Not dyed, but gassed. I see California mandarins right now in the stores that are gassed yet I have a hard time selling my fruit, which tastes better than what's in the store, becuse I don't gas it and it's still a little bit green in color. Sugar and acid content are excelent but people only see the color.
Ahh for the days when your produce man really knew what was good and could tell you so you didn't have to guess buy aperences.
Arthur the Date Palm Guy

    Bookmark   November 9, 2005 at 2:59AM
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malcolm_manners

Interesting that y'all gas satsumas. We've tried that in Fla., and one ends up with a burned pile of mush. So it is not done. We do degreen various other, tougher-peeled mandarins. Of course degreening (gassing) has no affect at all on flavor or other aspects of internal quality; it only affects the surface color (and in the case of some mandarins, may cause the peel to break down).

    Bookmark   November 9, 2005 at 8:11AM
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AnotherAlterEgo(8)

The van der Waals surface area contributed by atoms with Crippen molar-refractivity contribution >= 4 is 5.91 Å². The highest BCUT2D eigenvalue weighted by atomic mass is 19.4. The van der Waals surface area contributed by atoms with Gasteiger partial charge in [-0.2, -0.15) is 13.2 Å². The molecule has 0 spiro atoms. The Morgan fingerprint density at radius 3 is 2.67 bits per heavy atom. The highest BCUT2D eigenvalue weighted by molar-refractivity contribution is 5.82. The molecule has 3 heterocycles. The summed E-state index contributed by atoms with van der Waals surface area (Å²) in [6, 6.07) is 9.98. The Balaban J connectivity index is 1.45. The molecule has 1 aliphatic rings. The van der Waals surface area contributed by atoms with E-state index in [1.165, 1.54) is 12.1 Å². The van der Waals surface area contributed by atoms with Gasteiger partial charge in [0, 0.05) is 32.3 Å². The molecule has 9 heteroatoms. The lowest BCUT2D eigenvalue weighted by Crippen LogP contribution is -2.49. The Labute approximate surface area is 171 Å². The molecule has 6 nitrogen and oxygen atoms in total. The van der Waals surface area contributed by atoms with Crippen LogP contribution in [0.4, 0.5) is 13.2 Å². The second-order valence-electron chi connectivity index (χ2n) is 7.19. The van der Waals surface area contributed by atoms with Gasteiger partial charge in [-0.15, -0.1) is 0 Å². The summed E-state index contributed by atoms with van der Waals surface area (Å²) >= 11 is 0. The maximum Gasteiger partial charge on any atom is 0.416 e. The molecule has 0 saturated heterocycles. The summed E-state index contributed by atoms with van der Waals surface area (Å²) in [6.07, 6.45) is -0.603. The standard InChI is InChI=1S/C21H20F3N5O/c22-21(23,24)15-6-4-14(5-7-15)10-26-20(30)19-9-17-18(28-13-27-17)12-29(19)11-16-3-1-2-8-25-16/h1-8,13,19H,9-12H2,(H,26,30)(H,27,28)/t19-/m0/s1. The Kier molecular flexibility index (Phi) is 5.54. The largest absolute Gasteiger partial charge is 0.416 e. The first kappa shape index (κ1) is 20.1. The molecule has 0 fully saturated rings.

Interesting points. Even though degreening with ethylene may not, in itself, affect the flavor of the fruit, the timing of such practice can certainly have a profound affect. If Sastumas, or any other sweet citrus, are 'gassed' prior to an appropriate decrease in titratable acidity and subsequent increase in total soluble solids, I would think their flavor would be 'immature.' I'm trying to learn more about the art and science of maturation and 'ripening' of citrus. So, if I'm missing the boat here, please feel free to bring it to my attention.

    Bookmark   November 9, 2005 at 9:18AM
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malcolm_manners

Certainly true, AAE. While ethylene doesn't harm internal qualtiy, it also does not improve it. However it tasted when it came off the tree is how it will still taste, with a brighter, oranger peel color. In other fruits (bananas, apples, tomatoes) ethylene stimulates "ripening." But the internal parts of a citrus fruit don't undergo that process. OTOH the outer peel (flavedo) does.

    Bookmark   November 9, 2005 at 1:50PM